“Why did you come back for me?”
“Couldn’t leave you there. That woulda been a dick move.” Dean violently slams the gas nozzle back into the pump, taking his pent-up aggression out on a harmless, innocent metal bystander. It could have been worse, could have been Sam’s face. In a self destructive way, Sam almost wishes it was his face. At least then Dean would have touched him.
With a curt shake of his head, Dean says, “No, Sam. Just. Just no.” It’s an iron door banging shut.
There’s a dip in the passenger seat of the Impala, a Sam-sized indent that clings to the small of his back, pulls him in and hugs him tight. The leather is worn, soft and as smooth as the skin high up on the inside of Dean’s thigh. Sam’s not too sure what to do with that sorta knowledge, just like he's not sure what to do with this thing that’s curled up in his head and around his heart, wrapped around his chest in an aching band that makes it impossible to catch his breath.
He's never known what to do with it, not when he was twelve and couldn't take his eyes off of his brother, nor when he was sixteen, hunched in the shower with his fist wrapped around his cock and wishing it was Dean's hand instead, rough and hard and steady. Not at eighteen, when he'd left, and not at twenty-one when he'd come back and had brought his glock right alongside his stubborn, wrong shaped heart.
Dean falls into the driver’s seat, digs in his pocket and throws a Baby Ruth bar into Sam’s lap along with a crumpled receipt, and Sam’s stomach grumbles a thankful response. Two days since he's eaten. Two days since he's done anything but wait. The engine turns over with a throaty growl, the first lullaby Sam can remember, and Dean points them westward toward the place where Pennsylvania turns into Ohio. They’ve been here before, and Dean knows the way.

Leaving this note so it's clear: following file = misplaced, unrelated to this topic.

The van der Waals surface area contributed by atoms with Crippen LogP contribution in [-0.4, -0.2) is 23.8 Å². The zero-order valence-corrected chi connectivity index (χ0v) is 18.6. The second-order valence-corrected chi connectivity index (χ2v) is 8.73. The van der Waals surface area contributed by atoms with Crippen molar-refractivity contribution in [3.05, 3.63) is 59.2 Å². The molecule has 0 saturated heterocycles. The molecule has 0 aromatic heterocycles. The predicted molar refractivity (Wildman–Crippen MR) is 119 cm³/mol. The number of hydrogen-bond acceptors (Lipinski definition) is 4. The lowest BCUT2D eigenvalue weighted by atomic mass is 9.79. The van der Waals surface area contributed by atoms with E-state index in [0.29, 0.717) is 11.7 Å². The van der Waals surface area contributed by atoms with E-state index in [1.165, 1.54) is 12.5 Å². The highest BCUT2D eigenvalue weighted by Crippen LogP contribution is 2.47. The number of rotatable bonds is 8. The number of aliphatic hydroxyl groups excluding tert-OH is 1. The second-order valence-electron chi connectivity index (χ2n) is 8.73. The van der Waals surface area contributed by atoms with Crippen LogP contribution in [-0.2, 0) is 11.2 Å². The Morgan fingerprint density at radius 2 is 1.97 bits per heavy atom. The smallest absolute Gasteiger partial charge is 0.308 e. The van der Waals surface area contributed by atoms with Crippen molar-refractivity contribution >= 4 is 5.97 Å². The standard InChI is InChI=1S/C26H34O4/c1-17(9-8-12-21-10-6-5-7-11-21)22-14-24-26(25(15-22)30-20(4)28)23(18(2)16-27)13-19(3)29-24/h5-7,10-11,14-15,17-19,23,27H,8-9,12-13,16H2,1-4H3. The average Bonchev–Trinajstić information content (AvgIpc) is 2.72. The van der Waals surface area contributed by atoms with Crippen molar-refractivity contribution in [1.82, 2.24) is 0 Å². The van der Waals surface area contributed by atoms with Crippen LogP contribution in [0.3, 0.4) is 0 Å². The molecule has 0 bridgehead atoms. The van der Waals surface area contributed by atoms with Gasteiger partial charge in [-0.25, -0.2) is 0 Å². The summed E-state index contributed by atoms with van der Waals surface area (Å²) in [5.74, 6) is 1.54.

They do this thing sometimes where they don’t talk for a day. So many miles in a car with someone and it’s only a matter of time until the conversation runs out. Communication turns basic, shared looks and caveman grunts, a tap of Dean’s knuckles on Sam’s knee to get his attention then some kinda chin point. Eventually it’ll turn into a standoff with Dean--it always does--the verbal equivalent of a staring contest. For Sam’s part, he enjoys the quiet, the break from Dean’s litany of good-natured ribbing and stupid kid jokes. Dean’s sense of humor became static, fossilized at about the age of thirteen (I dare ya, Sammy. I double-dog dare ya), all wordplay and stupid puns topped off with a healthy dose of pop culture. Sam hates it, secretly loves it.
The silence is miserable now, sullen and sharp. Laced with land mines. Sam tries to sleep, neck arched against the window, and winds up in that place in between, coming more fully awake every time he feels Dean’s eyes on him. He watches his brother, peeking through the lashes of his mostly closed eyes. Faking it, but Dean’s probably onto him. Live long enough in the same car or hotel room or bar with someone and just about everything becomes obvious. Besides, not much gets past Dean, never has, and that's the bitch of the thing.
Highway lights move in a slow strobe across Dean's face, from monochrome shadow to vivid color and back to shadow again. A bruise the size of a silver dollar marks the smooth stretch of Dean’s neck below his ear. Dean keeps mindlessly tracing it, fingers skittering around the edges and pressing into the center, like he’s trying to commit it to memory through touch. Sam recognizes the shape of his mouth in it, the crooked dings his teeth left behind now filled with blood, remembers the heat of his brother's skin and the taste of it, all salt and sweat and cheap aftershave.
Dean’s supposed to be easy. Clear-cut boundaries of family and trust and faith, a solid foothold when everything else rattles beneath him. Or if not easy, then at least less impossible than the rest of it, more predictable, familiar. Sam's run out of road map, stepped off the edge of the earth.